Tag: stephanie strickland

Language rules


geniwate writes along with sexless software agents and dismantles the gender politics of the programming man and his machine.

Rita Raley's response (excerpt)


Rita Raley praises twin interactivities.

How to Think (with) Thinkertoys: Electronic Literature Collection, Volume 1


Adalaide Morris considers ‘tutor texts’ in the Electronic Literature Collection and, in doing so, articulates a poetics for the emerging field of e-lit. Instead of fulfilling Ted Nelson’s dream of ‘computer lib,’ the most compelling entries in the Collection emphasize the continuing necessity of writing under constraint. When the revolution
turns out to be, not a liberation from a culture of control but its
transformation, practices long familiar to experimental poets in print become generalized throughout new media and their panoply of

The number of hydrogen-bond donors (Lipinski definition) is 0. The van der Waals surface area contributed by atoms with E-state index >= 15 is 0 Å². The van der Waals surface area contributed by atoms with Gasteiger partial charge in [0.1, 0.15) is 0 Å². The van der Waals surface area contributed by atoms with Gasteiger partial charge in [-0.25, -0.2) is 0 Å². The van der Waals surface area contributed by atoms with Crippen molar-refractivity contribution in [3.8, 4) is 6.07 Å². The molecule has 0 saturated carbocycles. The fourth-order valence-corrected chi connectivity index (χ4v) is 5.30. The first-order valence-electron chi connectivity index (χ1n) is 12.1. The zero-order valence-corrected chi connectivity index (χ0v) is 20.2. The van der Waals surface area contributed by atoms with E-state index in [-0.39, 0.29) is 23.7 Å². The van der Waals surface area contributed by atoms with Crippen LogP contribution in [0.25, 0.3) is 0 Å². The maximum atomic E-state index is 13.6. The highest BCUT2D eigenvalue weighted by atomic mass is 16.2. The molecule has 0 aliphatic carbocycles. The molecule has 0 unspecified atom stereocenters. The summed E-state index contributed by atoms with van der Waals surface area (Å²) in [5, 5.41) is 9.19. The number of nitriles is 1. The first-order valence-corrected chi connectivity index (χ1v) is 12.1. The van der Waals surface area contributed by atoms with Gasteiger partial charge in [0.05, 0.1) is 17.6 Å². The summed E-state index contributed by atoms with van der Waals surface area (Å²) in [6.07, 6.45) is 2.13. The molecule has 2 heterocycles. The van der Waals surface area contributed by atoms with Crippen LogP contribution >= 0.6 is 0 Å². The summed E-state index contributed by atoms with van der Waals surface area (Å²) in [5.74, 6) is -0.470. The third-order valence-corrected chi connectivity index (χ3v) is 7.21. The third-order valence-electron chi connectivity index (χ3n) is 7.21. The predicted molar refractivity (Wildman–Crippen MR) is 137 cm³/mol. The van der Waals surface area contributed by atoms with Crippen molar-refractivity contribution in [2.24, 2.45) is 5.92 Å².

&Now Conference Review


Late Breaking: William Gillespie, Scott Rettberg, and Rob Wittig post from Notre Dame University on the &Now festival of writers and writing.

Camille Utterback's response


Camille Utterback figures the mouse click as weakly interactive.

Hypertexts and Interactives


The parallels (and oppositions) between hypertext and AI are brought out in section five.

Bridge Work


Form and platform are bridged in Stephanie Strickland’s “V: WaveSon.nets/Losing L’una,” a book with two beginings and a website to boot. Chris Funkhouser tests the load limit of this innovative, precarious structure.

Poetry in the Electronic Environment


Stephanie Strickland on the translation of poetry from print to screen.